July 1, 2021 Edition
After two weeks of extended negotiations between legislative leaders and the Newsom Administration, the California State Senate and Assembly on Monday took action on the state’s FY 2021-22 Budget. Recall, the Legislature earlier in June passed its own version of the state budget to meet the June 15 constitutional deadline while negotiations with the Administration continued. That bill, AB 128, notably included significant investments for public health, including the California Can’t Wait Coalition’s request for $200 million ongoing for local health department infrastructure and workforce.
Late last week, with little time remaining before the start of the new fiscal year, the Legislature put into print the “Budget Bill Jr.” (SB 129), representing the spending plan agreement reached between legislative leaders and the Newsom Administration. No “official announcement” has been released by either party acknowledging a budget deal, and negotiations on a few high-profile subjects, including childcare, drought, and homelessness, remain outstanding.
SB 129 includes no funding in FY 2021-22 for local health department infrastructure and workforce. However, the Newsom Administration has committed to a minimum of $300 million annually beginning in FY 2022-23 to address preventable death and disease, reduce health disparities, and support an agile public health workforce statewide.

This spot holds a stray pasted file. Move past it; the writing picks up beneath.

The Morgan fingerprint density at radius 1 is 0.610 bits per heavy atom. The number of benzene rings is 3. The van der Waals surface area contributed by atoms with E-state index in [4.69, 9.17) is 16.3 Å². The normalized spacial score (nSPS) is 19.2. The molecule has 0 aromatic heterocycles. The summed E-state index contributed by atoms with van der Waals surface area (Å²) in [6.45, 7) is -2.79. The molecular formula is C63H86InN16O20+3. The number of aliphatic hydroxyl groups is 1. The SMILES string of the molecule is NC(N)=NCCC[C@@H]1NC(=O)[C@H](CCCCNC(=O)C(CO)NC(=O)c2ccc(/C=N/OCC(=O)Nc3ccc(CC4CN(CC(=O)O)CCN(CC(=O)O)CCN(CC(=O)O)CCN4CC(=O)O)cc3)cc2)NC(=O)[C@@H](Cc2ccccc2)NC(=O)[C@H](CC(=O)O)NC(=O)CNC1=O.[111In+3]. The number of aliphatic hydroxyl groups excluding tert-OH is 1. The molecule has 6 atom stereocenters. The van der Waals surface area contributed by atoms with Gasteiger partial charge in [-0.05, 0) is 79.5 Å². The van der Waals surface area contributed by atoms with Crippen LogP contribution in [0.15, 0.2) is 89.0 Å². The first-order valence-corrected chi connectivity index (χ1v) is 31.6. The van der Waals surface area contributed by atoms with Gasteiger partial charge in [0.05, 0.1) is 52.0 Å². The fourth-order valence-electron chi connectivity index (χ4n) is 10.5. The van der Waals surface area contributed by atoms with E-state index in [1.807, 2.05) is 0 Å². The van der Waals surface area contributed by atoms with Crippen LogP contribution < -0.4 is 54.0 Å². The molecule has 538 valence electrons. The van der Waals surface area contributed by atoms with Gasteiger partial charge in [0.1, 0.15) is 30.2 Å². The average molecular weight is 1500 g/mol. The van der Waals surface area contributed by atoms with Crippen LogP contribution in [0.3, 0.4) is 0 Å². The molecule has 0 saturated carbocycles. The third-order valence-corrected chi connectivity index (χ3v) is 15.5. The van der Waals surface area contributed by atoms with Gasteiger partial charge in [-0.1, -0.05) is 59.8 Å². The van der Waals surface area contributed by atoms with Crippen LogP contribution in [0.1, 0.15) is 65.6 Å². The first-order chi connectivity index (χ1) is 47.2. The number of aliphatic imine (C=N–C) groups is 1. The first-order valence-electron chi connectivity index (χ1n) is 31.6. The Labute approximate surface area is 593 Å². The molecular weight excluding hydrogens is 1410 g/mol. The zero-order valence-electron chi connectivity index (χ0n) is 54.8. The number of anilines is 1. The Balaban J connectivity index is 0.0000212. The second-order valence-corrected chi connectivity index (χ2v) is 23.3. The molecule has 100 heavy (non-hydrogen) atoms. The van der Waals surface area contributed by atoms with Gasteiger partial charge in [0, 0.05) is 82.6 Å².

This amount is intended to include ongoing funding to local health departments as requested by the California Can’t Wait Coalition. A statement from the California Can’t Wait Coalition on the $300 million budget commitment is available here.
The Senate and Assembly on Monday heard and voted on SB 129, as well as the first round of budget trailer bills that include additional funding and implementation details on various investments. The budget measures were advanced to the desk of Governor Gavin Newsom, and SB 129 currently awaits the Governor’s signature, which is anticipated to occur within the coming days.
CHEAC has issued a memo summarizing key investments included in the state’s FY 2021-22 budget agreement, available here.
While Governor Newsom has already acted upon a handful of budget measures, including an extension of the state’s eviction moratorium, the Legislature and Newsom Administration are anticipated to continue work on budget trailer bills over the coming weeks. CHEAC will continue to keep its Members apprised of relevant budget developments, including on funding for local health department infrastructure and workforce.
The California State Senate and Assembly continue their steady pace of policy committee hearings with two weeks remaining before the Legislature’s month-long summer recess. Just before adjourning for their recess, lawmakers face a July 14 deadline to convene policy committees to meet and report bills. As such, bills continue to be negotiated, amended, and advanced along the legislative process.